First Secretary Masamori Inoue was born in Miyakonojo, Miyazaki in 1973. He joined the Ministry of Foreign Affairs of Japan in 1996 after graduating from Kumamoto University. He worked in Syria, Tunisia, Jordan and Iraq, and was active in the Japan - Middle East diplomatic forefront.
Mr Inoue started to work for the Jordan Embassy of Japan in June 2002 and travelled back and forth between Iraq and Jordan frequently to carry out the gathering and analysis of information related to Iraq. At this time, the international community was pressuring Iraq into accepting an inspection of Iraq's capacity of mass destruction weapons. After Ambassador Katsuhiko Oku’s arrival in Iraq, he revisited Iraq on 26 April 2003,while the fighting was still continued. Despite the difficult circumstances, Mr Inoue cherished his friendship with Iraqi people. He really understood the Iraqi people facing the severe situation and dedicated himself to rebuilding Iraq. He saw great responsibility in his role as a diplomat.
On 29 November 2003, Mr Inoue was fatally shot while working in Iraq. He was at the start of a promising career as a diplomat, serving in the region with comprehensive knowledge of Arabs and also with his excellent character.
Mr Inoue had a deep affection for people and his hometown, Miyakonojo, but his love for his family came before anything else in his life. He had fortitude like Kyushu-Danji (a classic man from Kyushu area in Japan) but his cheery personality always shone through and he always had many friends.
He was most often seen smiling and enjoying his work, but he had a determination to do the best he could for the Arabic nations as a diplomat in the Middle East. The Arab people put a strong faith in his sincerity.
Mr Inoue saw people without distinction as to race, language or religion, and devoted his time to providing children with a future to look forward to. One of his friends who trained with him in Syria says, "He talked to even the street children without prejudice who tried to sell something to us waiting for the bus. He treated every child in the same way and would scold a naughty child if he misbehaved, even if the child was a stranger. The children of his host family called him 'Masa, Masa' and took to him as if he was their older brother. I found that we always had children around us when I was with Masa."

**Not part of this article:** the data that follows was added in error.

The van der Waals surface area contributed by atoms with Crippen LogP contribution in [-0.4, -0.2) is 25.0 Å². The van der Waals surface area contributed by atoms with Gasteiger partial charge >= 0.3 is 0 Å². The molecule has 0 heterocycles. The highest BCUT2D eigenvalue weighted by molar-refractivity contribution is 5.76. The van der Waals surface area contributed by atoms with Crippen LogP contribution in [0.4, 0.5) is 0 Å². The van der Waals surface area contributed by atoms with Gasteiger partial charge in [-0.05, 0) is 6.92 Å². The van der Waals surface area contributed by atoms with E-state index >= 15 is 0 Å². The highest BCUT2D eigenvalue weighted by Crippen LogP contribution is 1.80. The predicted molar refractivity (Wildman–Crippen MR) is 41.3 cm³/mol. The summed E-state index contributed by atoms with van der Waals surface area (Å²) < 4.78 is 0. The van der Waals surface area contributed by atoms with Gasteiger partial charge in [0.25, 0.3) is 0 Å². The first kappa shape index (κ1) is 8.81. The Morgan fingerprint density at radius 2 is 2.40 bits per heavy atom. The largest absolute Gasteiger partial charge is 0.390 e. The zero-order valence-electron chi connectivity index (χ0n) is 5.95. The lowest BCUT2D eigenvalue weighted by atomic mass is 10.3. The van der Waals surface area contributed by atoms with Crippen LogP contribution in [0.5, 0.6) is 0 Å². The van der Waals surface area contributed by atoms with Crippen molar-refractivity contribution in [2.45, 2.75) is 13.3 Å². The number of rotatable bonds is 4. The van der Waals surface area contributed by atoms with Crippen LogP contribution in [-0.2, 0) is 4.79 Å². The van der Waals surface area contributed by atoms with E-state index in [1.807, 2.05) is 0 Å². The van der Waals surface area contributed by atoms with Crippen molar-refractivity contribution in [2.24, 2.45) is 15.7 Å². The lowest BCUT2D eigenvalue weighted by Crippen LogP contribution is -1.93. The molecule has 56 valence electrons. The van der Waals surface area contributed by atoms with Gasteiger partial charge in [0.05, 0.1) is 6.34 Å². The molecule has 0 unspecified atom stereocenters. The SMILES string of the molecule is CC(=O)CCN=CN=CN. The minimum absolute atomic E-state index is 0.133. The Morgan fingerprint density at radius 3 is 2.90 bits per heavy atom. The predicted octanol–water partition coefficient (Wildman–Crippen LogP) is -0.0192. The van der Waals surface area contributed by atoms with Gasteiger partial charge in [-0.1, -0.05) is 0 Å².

When he was 11 years old, he got shocked at the images of the starving African people on a television program. In an essay written at that time he says, "I think that we Japanese people have been living too luxuriously. We must do what we can do to support those less fortunate people as much as possible."
He kept these strong ambitions throughout his life since he felt much distress at the fact that there are a lot of deprived people in the world.
|1973||5/11||Born on 11 May.|
|1980||Entered Miyakonojo municipal Kaminagae elementary school.
Initiated into Shorinji-Ryu Karate-Do Renshinkan.
|1984||Wrote that he aspired to a diplomatic career in his essay because he got shocked at the starving African people.|
|1986||Entered Miyakonojo municipal Tsumagaoka junior high school.
Won a junior high school class title in the Shorinji-Ryu National Karate-Do Championship in Hiroshima.
Won a second place in the same class of the championship in the next year.
|1989||Entered Miyazaki Prefectural Miyakonojo Izumigaoka High School.
Communicated with English-speaking people via radio as an extracurricular activity.
|1992||Entered the law faculty at Kumamoto University.
Participated in the seminar of international law.
Theme of his thesis is 'The role of Japanese ODA (Official Development Assistance)'.
|1996||Joined the Ministry of Foreign Affairs after graduating from Kumamoto University.
Assigned to First Middle East Division of Middle Eastern and African Affairs Bureau and organised the joint invitation program for young diplomats of Arab states and Israelis conflicting with each other over the Palestinian issue.
|1997||Learned Arabic and gained a wealth of expert knowledge of the Arabic region in a training program in Syria.|
|2000||Attached for the Tunisian Embassy of Japan and served as interpreter for government VIPs on many occasions.
Contributed to providing support according to actual conditions of local residents in the grass-roots/selfless cooperation project for school facilities and medical equipments, etc.
|2003||3||Conveyed Japan's view on Iraq as an interpreter throughout the meeting between Senior Vice-Minister for Foreign Affairs Motegi and Iraqi Deputy Prime Minister Aziz, which was aimed at averting a war.|
|2003||After the government had made an announcement of providing assistance in Iraq through the Office of Reconstruction and Humanitarian Assistance ORHA established by the Japan's government, he helped the ORHA activities faithfully with Ambassador Katsuhiko Oku and also acted as liaison and coordinator between ORHA and the later Coalition Provisional Authority (CPA) and Japan.|